D-Day: Operation Overlord
In November 1943, Joseph Stalin, Winston Churchill and Franklin D. Roosevelt met together in Teheran, Iran, to discuss military strategy and postwar Europe. Ever since the Soviet Union had entered the war, Stalin had been demanding that the Allies open a second front in Europe. Churchill and Roosevelt were hesitant because they believed any attempt to land troops in Western Europe would result in heavy casualties. Stalin, however, didn't trust his allies, and feared they might sign a peace agreement with Adolf Hitler and, perhaps, turn their attention to crushing the communist system in the Soviet Union. Stalin also knew that it would be difficult for his troops to defeat the Germans without the United States fighting them in Europe.
At Teheran, Stalin reminded Churchill and Roosevelt they had promised an invasion in 1942, and again in the spring of 1943, but he saw no sign of an allied invasion of France. By the end of the meeting, the three leaders agreed the Allies would mount a major offensive in the spring of 1944. General Dwight Eisenhower was put in charge of what became known as Operation Overlord.
The invasion plan was completed in the spring of 1944. The American First Army was to land on Normandy in the area of Carentan-Isigny. The Fourth Infantry Division was assigned to invade on Utah Beach, and half the First and 29th Infantry Divisions were tasked with securing Omaha Beach. The British assigned the 50th Division to Gold Beach, and the Canadian Third Division was sent to Juno Beach.
All the land forces were to travel across the English Channel in transports and then board amphibious landing craft that would take them onto the beaches in waves. The troops were to be supported by a naval bombardment against German defensive fortifications and an umbrella of fighter planes to repel any Luftwaffe challenges.
A flotilla of 6,000 ships would transport and back up the operation. The first wave scheduled to hit Omaha and Utah beaches on D day was composed of 60,000 men and 6,800 vehicles for each location. In the next two days, another 43,500 troops and 6,000 vehicles were scheduled to reach Normandy. Similar numbers of British/Canadian troops were assigned the other landing areas. All together, nearly 3 million men in 47 divisions were deployed for the invasion. Most divisions, 21, were American; the rest were primarily British and Canadian, with some French, Polish, Belgian, Italian, and Czech soldiers thrown in. Air support would be provided by 5,000 fighters.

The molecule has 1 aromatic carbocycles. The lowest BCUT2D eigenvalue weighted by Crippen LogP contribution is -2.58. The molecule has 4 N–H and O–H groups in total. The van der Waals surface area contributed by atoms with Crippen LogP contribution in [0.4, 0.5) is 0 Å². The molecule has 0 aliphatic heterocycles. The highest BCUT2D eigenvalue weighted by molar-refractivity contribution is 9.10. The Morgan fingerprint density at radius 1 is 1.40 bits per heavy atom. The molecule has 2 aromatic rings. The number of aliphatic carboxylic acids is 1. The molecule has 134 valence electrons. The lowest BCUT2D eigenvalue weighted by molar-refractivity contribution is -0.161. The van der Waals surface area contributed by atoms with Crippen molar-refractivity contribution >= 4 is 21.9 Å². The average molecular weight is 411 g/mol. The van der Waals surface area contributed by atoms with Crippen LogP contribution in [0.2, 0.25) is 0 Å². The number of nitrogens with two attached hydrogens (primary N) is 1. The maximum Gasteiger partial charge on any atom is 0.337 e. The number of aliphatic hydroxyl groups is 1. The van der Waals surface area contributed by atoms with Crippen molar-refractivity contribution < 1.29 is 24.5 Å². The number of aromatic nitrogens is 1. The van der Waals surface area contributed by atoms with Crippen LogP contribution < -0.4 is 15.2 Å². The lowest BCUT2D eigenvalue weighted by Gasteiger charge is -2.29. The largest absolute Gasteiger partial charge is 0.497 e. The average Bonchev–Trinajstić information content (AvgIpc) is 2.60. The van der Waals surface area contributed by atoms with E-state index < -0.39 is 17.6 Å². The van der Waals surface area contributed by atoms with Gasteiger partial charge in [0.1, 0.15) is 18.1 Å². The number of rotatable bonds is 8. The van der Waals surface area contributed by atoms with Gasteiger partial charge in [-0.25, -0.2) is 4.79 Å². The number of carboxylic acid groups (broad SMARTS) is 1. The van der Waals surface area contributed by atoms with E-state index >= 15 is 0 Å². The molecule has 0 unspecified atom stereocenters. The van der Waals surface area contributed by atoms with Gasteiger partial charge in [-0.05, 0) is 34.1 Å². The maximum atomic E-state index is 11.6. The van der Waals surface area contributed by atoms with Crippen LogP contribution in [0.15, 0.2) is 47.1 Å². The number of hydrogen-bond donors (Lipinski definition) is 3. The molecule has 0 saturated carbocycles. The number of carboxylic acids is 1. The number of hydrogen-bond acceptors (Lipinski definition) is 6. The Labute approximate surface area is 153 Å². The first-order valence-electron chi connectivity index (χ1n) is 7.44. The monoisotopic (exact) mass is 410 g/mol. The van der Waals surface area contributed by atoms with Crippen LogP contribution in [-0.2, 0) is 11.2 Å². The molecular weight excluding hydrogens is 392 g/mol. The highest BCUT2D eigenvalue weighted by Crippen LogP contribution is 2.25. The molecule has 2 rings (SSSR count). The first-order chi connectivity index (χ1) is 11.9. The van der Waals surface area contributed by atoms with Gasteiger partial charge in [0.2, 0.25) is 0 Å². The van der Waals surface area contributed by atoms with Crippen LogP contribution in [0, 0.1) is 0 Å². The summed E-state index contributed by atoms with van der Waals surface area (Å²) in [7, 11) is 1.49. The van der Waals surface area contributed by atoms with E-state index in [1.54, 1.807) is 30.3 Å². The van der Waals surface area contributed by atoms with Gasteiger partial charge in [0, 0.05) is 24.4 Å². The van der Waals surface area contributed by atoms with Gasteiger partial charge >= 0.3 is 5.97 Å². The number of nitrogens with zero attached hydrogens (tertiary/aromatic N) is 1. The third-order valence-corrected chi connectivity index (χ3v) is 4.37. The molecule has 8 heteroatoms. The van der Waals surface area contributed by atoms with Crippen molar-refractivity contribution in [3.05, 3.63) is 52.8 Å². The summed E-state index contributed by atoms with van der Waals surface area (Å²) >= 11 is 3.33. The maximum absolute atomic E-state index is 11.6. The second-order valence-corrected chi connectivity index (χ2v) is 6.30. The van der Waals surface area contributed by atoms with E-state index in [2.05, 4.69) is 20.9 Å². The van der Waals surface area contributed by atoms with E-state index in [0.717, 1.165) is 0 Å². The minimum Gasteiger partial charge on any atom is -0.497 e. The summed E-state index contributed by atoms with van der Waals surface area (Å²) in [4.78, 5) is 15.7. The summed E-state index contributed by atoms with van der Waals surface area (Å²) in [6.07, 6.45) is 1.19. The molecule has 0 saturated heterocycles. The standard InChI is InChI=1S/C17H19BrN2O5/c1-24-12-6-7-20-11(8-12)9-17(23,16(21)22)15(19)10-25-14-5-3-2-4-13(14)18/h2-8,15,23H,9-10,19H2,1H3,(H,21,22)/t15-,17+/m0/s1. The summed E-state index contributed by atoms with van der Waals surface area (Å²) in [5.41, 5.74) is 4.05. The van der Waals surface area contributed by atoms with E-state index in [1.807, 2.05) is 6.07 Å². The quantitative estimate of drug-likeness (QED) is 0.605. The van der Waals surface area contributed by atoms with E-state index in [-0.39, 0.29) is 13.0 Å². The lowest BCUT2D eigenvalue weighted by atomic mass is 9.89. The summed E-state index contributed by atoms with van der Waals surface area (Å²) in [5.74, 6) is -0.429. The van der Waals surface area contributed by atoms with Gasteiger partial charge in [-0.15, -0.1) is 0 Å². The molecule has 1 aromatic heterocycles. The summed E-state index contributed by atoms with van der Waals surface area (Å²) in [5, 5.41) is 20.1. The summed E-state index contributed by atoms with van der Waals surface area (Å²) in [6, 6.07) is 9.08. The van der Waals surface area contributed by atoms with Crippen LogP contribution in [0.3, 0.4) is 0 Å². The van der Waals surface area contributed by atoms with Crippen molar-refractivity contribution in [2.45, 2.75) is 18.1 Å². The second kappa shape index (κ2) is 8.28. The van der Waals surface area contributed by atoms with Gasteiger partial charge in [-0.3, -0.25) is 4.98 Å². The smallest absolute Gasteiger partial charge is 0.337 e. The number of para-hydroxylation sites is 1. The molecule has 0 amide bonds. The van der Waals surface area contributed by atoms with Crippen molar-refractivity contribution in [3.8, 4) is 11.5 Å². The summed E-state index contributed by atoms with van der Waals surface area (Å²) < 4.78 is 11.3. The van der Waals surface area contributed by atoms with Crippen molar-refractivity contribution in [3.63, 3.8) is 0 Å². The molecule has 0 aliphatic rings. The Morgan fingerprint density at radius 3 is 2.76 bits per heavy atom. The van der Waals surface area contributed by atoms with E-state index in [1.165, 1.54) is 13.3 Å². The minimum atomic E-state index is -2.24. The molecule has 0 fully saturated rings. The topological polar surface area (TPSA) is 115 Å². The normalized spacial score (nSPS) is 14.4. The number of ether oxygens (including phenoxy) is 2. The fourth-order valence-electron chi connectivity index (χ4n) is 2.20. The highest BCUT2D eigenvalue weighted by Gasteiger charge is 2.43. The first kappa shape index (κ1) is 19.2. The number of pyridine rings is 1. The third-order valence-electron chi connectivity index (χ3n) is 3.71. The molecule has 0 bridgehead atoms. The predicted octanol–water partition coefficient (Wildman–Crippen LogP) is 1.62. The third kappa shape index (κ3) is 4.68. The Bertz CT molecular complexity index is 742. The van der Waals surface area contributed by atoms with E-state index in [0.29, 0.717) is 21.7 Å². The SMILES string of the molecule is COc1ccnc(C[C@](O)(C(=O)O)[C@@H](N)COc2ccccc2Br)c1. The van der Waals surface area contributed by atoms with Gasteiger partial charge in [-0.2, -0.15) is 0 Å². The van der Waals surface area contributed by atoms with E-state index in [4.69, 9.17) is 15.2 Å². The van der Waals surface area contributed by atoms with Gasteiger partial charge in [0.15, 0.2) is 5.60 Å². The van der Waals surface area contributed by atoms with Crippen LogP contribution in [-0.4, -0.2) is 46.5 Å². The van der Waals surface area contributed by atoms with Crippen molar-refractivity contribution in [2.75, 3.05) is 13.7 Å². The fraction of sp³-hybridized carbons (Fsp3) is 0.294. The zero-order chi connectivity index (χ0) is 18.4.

The Allies also coordinated with the French Resistance, but did not give them too much information for fear that the organization might be compromised by traitors. The resistance helped disrupt German lines of communication and sabotaged vital bridges and railways.
In early May, Eisenhower decided that June 5 would be D day, however, poor weather conditions the day before forced him to postpone the invasion until the 6th. Some ships had already left port and had to be recalled. The elements were crucial in planning the campaign. Another delay would have meant putting the whole operation off until at least the 19th, the next date when the moon and tides would be optimal.
The Germans were also watching the weather and felt confident no invasion could take place in early June because high seas would make naval operations difficult, if not impossible, and poor visibility would keep aircraft grounded. Von Rundstedt believed the Allies needed four consecutive days of good weather, and his forecasters said this would not happen in early June. Because the Allies could read the German message in which von Rundstedt made this prediction, Eisenhower knew that he could pull off a surprise if he gave the invasion order at the beginning of the month.
Sources: Bard, Mitchell G. The Complete Idiot's Guide to World War II. 2nd Edition. NY: Alpha Books, 2004; Spartacus Educational .